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The World Cup is totally rogue – could have something to do with ‘this Russia thing’

Anyone who says that sport and politics don’t mix is a halfwit. You see, you couldn’t make it up, the story behind and leading to this World Cup in Russia. There is an embarrassment of weird coincidences and connections to prove that truth is way stranger than fiction. What is weirdest of all is the entanglement of this World Cup with ongoing events that dominate daily political coverage and discussion.

This is a rogue World Cup. It was from the moment Russia won the bid to hold it and it has continued be just that – outlandish. The chicanery and the cast of characters in the story almost preclude the possibility of rational thinking. You already know many of the characters from daily television news.

There’s a Donald Trump connection. Of course there is. As the whole world knows, even people who care nothing for soccer – especially them – one of the first clues to a possible direct connection between the Trump campaign in 2016 and certain parties in Russia, was the notorious Steele Dossier. You know about the Dossier. Of course you do: Collusion, bribes, the long-term cultivation of Trump by Putin allies and, yes, the pee tape. Lurid allegations galore.

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Well, here’s the thing – its author, Christopher Steele, a British intelligence officer from 1987 to 2009, and co-founder of a private-intelligence company, was up and running in the private sector when he got his first big client in 2010. That was the Football Association (FA), England’s domestic soccer governing body. The FA had organized a bid to have England hold the 2018 World Cup. It was a serious bid, backed by the British government, and one that made sense. Prince William and David Beckham had traipsed the world leading a team of officials, and getting members of the FIFA executive committee on-board to vote in favour of the England bid.

It failed, embarrassingly getting only two votes. Russia won the bid to play host to the World Cup. Stunned and suspicious, the FA hired Steele, a Russia expert, to look into it. He found corruption and shenanigans that went beyond anyone’s most dramatic fantasies about how FIFA operated. Bribes, cash-in-envelope payments and schemes to avoid paying taxes. Steele reported back to the FA. But what he’d discovered was huge and there was this one FIFA honcho, Chuck Blazer, who was living large in not one, but two apartments in Trump Towers in New York City. (One was for his cats. Seriously.) Yep, Trump Towers is part of this story. If the walls could talk. Anyway, Steele gave his information to the FBI. Blazer became an FBI informant. In 2015, the U.S. Justice Department – the one Trump rails against weekly – indicted 14 people in connection with US$150-million in bribes and kickbacks.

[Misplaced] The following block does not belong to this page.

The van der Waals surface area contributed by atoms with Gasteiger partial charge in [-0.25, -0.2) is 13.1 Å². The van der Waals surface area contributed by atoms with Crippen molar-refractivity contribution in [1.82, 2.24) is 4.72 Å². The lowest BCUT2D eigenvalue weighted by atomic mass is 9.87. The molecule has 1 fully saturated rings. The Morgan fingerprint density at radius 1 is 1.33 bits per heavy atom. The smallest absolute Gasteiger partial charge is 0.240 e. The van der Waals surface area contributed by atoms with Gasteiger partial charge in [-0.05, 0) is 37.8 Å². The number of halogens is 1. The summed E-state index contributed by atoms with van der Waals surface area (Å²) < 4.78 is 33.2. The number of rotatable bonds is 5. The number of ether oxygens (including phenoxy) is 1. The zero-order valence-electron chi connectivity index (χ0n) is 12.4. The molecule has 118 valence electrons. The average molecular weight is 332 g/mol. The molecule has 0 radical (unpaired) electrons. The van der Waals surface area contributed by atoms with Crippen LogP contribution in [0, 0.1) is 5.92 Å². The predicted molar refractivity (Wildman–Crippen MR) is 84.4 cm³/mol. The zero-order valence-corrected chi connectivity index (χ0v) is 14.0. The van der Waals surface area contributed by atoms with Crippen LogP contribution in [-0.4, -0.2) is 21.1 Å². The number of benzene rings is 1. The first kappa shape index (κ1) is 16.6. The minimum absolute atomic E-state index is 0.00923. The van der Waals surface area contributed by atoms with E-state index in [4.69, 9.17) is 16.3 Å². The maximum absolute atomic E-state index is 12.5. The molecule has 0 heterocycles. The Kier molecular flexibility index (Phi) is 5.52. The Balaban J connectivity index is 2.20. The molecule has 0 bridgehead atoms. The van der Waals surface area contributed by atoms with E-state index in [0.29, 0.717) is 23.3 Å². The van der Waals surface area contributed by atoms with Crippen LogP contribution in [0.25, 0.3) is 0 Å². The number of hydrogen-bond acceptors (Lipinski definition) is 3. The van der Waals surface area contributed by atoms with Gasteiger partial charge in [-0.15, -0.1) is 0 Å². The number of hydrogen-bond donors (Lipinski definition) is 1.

The downfall of FIFA, as it then operated, was under way. “The defendants fostered a culture of corruption and greed … undisclosed and illegal payments, kickbacks and bribes became a way of doing business at FIFA.” Who said that? Why it was James Comey, former director of the FBI. The man eventually fired by President Trump. Comey was proud of the FBI’s work in dismantling the corruption at FIFA, the most powerful sports body in the world. And why did Trump fire Comey? In the course of multiple explanations and blather, Trump told Lester Holt in an NBC News interview: “When I decided [to fire Comey], I said to myself, I said, ’You know, this Russia thing …’ ”

Yep, everything returns to “this Russia thing,” the thing that started when Russia won the bid to hold this World Cup and a Russia expert named Steele was hired to look into that.

Stand back from it and you can see that this World Cup is shaping up to be just as strange as its backstory and the bizarre interconnectedness of continuing Trump coverage, Russia, spies, bribes and furtive double-dealing.

A World Cup without Italy, the Netherlands, the United States, Cameroon and Chile is a rogue World Cup. A World Cup that opens with a match between the two lowest-ranked teams at the tournament, one the host country, is a rogue World Cup. Russia, ranked 70th in the world, plays Saudi Arabia, ranked 67th. Russia hasn’t won a game since November of 2017. A World Cup with video assistant referees (VAR), allowing video footage to assist refereeing decisions, is an aberration of a tournament. Where VAR has been used to date, it has sometimes caused chaos and woefully poor decisions.

Given the outlier aspect to it all, here are some wildly speculative but not unreasonable predictions. In the second round, the knock-out Round of 16, Argentina will be eliminated by France; Portugal will be defeated by Uruguay and England will be eliminated by Colombia. Yep, Cristiano Ronaldo and Lionel Messi will be going home early. The final four teams will be Germany, France, Brazil and Spain. By the way, Iceland, supported by many neutrals, will try but will melt fast in a group that includes Argentina, Croatia and Nigeria.

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Think of it as a totally rogue World Cup and it all makes sense. Let the bandwagon-hopping begin, at Trump Towers and beyond.

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